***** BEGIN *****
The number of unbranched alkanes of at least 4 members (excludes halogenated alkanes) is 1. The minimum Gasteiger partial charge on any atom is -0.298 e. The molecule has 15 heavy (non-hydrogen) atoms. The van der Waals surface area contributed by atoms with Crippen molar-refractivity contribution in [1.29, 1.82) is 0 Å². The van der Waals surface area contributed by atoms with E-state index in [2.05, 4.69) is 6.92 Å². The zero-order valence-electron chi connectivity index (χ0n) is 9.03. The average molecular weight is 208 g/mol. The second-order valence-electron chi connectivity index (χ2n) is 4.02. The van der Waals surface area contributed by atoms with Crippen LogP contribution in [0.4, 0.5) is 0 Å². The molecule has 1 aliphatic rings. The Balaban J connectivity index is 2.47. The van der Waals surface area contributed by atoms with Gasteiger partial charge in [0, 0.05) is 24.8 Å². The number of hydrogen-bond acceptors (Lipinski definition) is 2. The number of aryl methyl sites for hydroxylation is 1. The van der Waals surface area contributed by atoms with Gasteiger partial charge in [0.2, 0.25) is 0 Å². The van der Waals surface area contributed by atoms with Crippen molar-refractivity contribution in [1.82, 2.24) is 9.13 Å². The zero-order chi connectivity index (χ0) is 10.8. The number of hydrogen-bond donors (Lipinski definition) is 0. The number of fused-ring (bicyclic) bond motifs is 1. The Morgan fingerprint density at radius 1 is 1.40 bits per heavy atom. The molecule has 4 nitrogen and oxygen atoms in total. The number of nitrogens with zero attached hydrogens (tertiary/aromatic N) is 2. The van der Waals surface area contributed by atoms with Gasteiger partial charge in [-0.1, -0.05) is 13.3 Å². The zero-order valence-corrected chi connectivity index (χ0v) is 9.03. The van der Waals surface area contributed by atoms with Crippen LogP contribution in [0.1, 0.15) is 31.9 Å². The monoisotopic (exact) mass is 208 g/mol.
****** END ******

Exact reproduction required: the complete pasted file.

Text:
The number of unbranched alkanes of at least 4 members (excludes halogenated alkanes) is 1. The minimum Gasteiger partial charge on any atom is -0.298 e. The molecule has 15 heavy (non-hydrogen) atoms. The van der Waals surface area contributed by atoms with Crippen molar-refractivity contribution in [1.29, 1.82) is 0 Å². The van der Waals surface area contributed by atoms with E-state index in [2.05, 4.69) is 6.92 Å². The zero-order valence-electron chi connectivity index (χ0n) is 9.03. The average molecular weight is 208 g/mol. The second-order valence-electron chi connectivity index (χ2n) is 4.02. The van der Waals surface area contributed by atoms with Crippen LogP contribution in [0.4, 0.5) is 0 Å². The molecule has 1 aliphatic rings. The Balaban J connectivity index is 2.47. The van der Waals surface area contributed by atoms with Gasteiger partial charge in [0, 0.05) is 24.8 Å². The number of hydrogen-bond acceptors (Lipinski definition) is 2. The number of aryl methyl sites for hydroxylation is 1. The van der Waals surface area contributed by atoms with Gasteiger partial charge in [0.2, 0.25) is 0 Å². The van der Waals surface area contributed by atoms with Crippen molar-refractivity contribution in [1.82, 2.24) is 9.13 Å². The zero-order chi connectivity index (χ0) is 10.8. The number of hydrogen-bond donors (Lipinski definition) is 0. The number of fused-ring (bicyclic) bond motifs is 1. The Morgan fingerprint density at radius 1 is 1.40 bits per heavy atom. The molecule has 4 nitrogen and oxygen atoms in total. The number of nitrogens with zero attached hydrogens (tertiary/aromatic N) is 2. The van der Waals surface area contributed by atoms with Gasteiger partial charge in [-0.1, -0.05) is 13.3 Å². The zero-order valence-corrected chi connectivity index (χ0v) is 9.03. The van der Waals surface area contributed by atoms with Crippen LogP contribution in [0.1, 0.15) is 31.9 Å². The monoisotopic (exact) mass is 208 g/mol.